I’ll be doing periodic updates the next nine days when I can find Internet, but I wouldn’t expect too much. Given how poor the internet has been at this hostel, I’m not sure it will be any worse.
As you can see below, during the next week I’m showing photos I took from my previous trips, just to do something different. The image quality wont be quite as good because I didn’t have a very good camera, but it will let you see something a bit different than what I’ve been showing you.
I’ve pretty much given up on everything I’ve sent from Bali. It seems that no one has gotten a post card, or at least I haven’t been told of anyone getting a post card.
The YaYa Brotherhood of the Traveling Pants
Traveling like I do isn’t like being on vacation. When you are on vacation, you try to cram as much rest and relaxation in, in the time you got, even if it kills you.
I try to set out with one or two objectives for each day. Most days it might be going to see something, take photos of something, do something with the website, go from A to B, etc. I usually try not to schedule anything if I’m actually moving from place to place. I’ve discovered it is foolish if you are in a new city to try and go sightseeing for more than about 4-6 hours.
Since getting back from Tasmania this week, I’ve been focused on archiving my photos and sending them back to the US. That was a high priority because the longer I didn’t do it, the greater the risk of something happening. Once I got that done and out the door, there was only one thing left I needed to do in Sydney, and that was shoot the footage for my podcast.
I actually have footage for about 8 episodes ready to go, all from previous video I shot earlier in my trip. Before I go live, I wanted to do a particular first episode and I wanted to do it here in Sydney. So yesterday, I put my video camera in my small backpack, grabbed my tripod, and headed out.
I get to the harbor and start shooting some the establishing shots I want. I should also note that I didn’t really get to the harbor until about 3pm and it was overcast. By the time I got to where I wanted to shoot myself talking, the sun was very low, directly in the camera (when it wasn’t behind clouds), and dark. Oh, and because I left my SLR and camera bag back in my room I didn’t have my extra lens, microphone, or the remote control, which is needed when you are both the camera man and the star of the show.
In the end, it was so dark you couldn’t see my face and the sound was so poor without the mic that I said “this isn’t gonna happen”. I’d come back tomorrow, earlier in the day and do it right.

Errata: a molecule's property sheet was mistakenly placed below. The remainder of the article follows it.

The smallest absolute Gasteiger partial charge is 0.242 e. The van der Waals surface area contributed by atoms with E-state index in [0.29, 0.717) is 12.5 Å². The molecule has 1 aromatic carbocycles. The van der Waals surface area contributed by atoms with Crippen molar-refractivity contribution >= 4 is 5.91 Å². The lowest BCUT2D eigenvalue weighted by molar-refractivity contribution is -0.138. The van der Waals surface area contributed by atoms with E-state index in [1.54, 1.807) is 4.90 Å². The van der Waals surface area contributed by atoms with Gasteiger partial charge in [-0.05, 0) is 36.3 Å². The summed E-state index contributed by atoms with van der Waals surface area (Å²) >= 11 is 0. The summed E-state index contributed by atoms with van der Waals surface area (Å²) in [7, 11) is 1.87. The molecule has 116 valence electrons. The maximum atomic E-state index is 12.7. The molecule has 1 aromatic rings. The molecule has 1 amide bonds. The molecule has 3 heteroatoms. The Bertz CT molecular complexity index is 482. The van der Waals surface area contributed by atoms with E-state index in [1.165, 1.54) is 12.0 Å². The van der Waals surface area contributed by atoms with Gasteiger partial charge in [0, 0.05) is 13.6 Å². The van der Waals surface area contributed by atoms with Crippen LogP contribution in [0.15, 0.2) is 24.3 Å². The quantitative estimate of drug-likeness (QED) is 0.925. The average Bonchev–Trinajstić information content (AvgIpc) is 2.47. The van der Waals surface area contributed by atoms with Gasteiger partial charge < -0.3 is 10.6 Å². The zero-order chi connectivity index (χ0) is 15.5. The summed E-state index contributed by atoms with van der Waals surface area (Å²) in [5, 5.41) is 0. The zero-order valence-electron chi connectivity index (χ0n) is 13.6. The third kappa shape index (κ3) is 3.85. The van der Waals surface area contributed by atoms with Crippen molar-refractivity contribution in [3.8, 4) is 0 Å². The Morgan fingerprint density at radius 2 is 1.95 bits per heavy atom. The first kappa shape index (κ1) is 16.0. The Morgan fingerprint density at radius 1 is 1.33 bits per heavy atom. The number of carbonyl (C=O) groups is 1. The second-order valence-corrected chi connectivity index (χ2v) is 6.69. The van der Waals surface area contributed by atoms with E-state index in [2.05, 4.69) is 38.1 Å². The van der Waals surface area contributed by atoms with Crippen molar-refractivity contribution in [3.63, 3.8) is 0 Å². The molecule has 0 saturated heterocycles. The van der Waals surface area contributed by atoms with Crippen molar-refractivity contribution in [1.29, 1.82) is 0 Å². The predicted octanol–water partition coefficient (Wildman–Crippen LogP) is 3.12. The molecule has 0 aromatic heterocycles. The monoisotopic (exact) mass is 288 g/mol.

Doing video has been a learning experience for me. Like photography, I’ve never done it before. However, I at least have a solid year of shooting still photos and 10,000 photographs under my belt. I just wasn’t thinking in terms of lighting and sound.
I was pretty dejected. What to do, what to do? Answer: SHOPPING!!!
I have two pair of pants I carry with me. One I purchased before the trip and one I had been wearing for a few years before I left. That pair had been with me for six weeks up in the Rocky Mountains at geology field camp and the entire year of this trip. They are showing their age. The zipper on the inside pocket (which I use all the time) is broken. The saps on the leg cuffs are broken, small holes are starting to show and there is a dirt ground in so heavily, that no washing will ever make it clean.
It was time to put the pants out of their misery.
I got a new pair of very similar pants at the North Face store. I can say with pride that my waist has gotten smaller as they new pants are an L where as the old ones were an XL. I have no idea if I’ve lost weight or pants sizes since I started traveling, but I must be doing something right. Walking everywhere, everyday probably has something to do with that.
Backing Up Is Hard To Do
I spent the last few days doing nothing but burning DVDs. It was really boring and frustrating. I had a stack of 50 DVDs which I started with. About 20 of the 50 didn’t work properly. I purchased a smaller stack of 20 and about 6 of those didn’t work properly.
I learned a valuable lesson. I should have been backing up the entire time or at least I should have done it while I was in Melbourne.
Nonetheless, it is done now. I sent about 50 DVDs, a 40gb iPod I had been carrying around and my 160gb HD back to the US via FedEx. Sending it cost about as much purchasing a HD (and I sent it in a small FedEx box). I also dropped 1.6 kg off my baggage weight (closed circuit to Pete: all the airlines outside the US measure baggage in kilograms, so that is how I think now)